Daily news, a genre of podcast which explores one story every day, is proving to be an extremely popular and valuable format. They make up less than 1% of all podcasts but they are punching well above their weight with audiences, particularly in the US where four of the top five shows are daily news according to Podtrac.
A number of publishers are now taking on this format with different approaches. Public service broadcasters such as DR in Denmark and Radio France have launched new daily shows while Apple has begun its own daily podcast, the first from a tech platform. This is a very competitive and crowded market but there is also evidence of strong growth as listeners search for quality journalism they can trust.
Founded in 1919, the New York Daily News was the first successful tabloid newspaper in the United States. It was once the largest newspaper by circulation but by the mid-20th century it had been largely overtaken by rival rivals such as the New York Post and was struggling financially. However, in recent years it has made a series of bold digital moves and is now a thriving business again.
In the world of audio it has benefited from its own digital transformation, embracing digital audio as its core business. This has enabled it to grow its audience through streaming, which in turn has supported the launch of a new daily news podcast. The Daily is a daily show from the Times which features a single in-depth piece of journalism each day and is voiced by former BBC journalist Manveen Rana.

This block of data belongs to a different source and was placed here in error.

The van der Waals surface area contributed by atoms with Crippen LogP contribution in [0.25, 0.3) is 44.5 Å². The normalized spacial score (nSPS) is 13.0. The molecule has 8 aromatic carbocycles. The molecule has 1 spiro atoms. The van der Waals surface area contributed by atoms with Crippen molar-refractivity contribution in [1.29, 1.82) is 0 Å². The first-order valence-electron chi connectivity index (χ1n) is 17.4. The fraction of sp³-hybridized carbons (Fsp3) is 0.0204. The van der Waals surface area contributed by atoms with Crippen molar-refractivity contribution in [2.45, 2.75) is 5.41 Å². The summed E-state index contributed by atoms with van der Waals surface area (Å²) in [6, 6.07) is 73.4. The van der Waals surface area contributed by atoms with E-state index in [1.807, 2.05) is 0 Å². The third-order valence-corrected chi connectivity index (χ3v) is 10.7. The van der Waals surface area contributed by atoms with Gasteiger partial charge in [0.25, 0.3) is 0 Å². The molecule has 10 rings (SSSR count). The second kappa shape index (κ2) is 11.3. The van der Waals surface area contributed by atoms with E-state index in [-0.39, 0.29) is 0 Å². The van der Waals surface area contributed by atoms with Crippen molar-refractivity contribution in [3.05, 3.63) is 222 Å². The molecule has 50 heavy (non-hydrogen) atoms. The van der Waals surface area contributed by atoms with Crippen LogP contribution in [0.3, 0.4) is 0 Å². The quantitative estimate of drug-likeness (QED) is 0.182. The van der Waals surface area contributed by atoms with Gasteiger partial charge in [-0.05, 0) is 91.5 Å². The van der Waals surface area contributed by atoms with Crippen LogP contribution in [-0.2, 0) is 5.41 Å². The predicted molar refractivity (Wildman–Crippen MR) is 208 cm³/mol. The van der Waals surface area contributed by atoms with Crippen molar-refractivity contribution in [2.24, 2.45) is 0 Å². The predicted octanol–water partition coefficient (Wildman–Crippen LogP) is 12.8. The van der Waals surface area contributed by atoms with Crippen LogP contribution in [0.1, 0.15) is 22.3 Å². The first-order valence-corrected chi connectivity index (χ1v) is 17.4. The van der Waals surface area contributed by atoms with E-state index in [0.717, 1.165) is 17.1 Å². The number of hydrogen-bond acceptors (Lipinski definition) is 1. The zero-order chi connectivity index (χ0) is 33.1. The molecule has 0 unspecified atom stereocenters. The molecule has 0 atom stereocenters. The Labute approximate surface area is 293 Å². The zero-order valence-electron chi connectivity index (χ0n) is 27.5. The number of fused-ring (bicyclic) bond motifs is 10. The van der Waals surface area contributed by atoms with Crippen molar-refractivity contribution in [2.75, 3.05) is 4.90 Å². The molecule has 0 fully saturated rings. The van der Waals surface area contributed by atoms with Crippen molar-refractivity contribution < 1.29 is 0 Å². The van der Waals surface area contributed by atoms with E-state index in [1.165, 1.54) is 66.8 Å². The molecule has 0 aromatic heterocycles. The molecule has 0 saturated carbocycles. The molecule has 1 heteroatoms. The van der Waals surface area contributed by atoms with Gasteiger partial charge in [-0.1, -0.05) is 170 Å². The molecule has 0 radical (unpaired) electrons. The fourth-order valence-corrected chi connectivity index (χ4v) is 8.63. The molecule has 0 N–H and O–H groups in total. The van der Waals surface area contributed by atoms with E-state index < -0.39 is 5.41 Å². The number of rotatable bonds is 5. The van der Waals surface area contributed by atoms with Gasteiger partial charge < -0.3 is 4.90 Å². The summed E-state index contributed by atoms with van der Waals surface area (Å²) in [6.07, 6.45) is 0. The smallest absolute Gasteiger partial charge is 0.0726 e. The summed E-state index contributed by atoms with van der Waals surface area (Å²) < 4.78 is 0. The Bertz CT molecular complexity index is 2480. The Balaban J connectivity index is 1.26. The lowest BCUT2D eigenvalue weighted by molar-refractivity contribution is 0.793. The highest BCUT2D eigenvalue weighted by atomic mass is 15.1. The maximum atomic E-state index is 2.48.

The Daily has been a huge success, reaching tens of thousands of subscribers and regularly breaking stories. The show aims to take a unique and in-depth look at the story of the day and is produced by Wireless Group, which operates Talk Radio in the UK. This brings the resources of a large publisher to the format including professional studios and extensive journalistic networks.
Publishers taking on daily news face many challenges, including balancing the time requirements of a daily show with other publishing priorities. They are also having to adapt to changing audience expectations with respect to production quality and the use of data and research. In addition to the time commitment there are also increasing costs with the introduction of professional studio equipment and the need to hire dedicated staff for the production of a daily show.
As the sector continues to grow and competition intensifies, there are concerns about how the medium will be able to sustain itself. Some publishers worry about getting their new shows discovered amongst a sea of competitors while others fear that smaller, more niche publications will be unable to compete with the big players. There is also the question of how long a daily news show can remain a profitable proposition in an era where consumers are moving to shorter podcasts.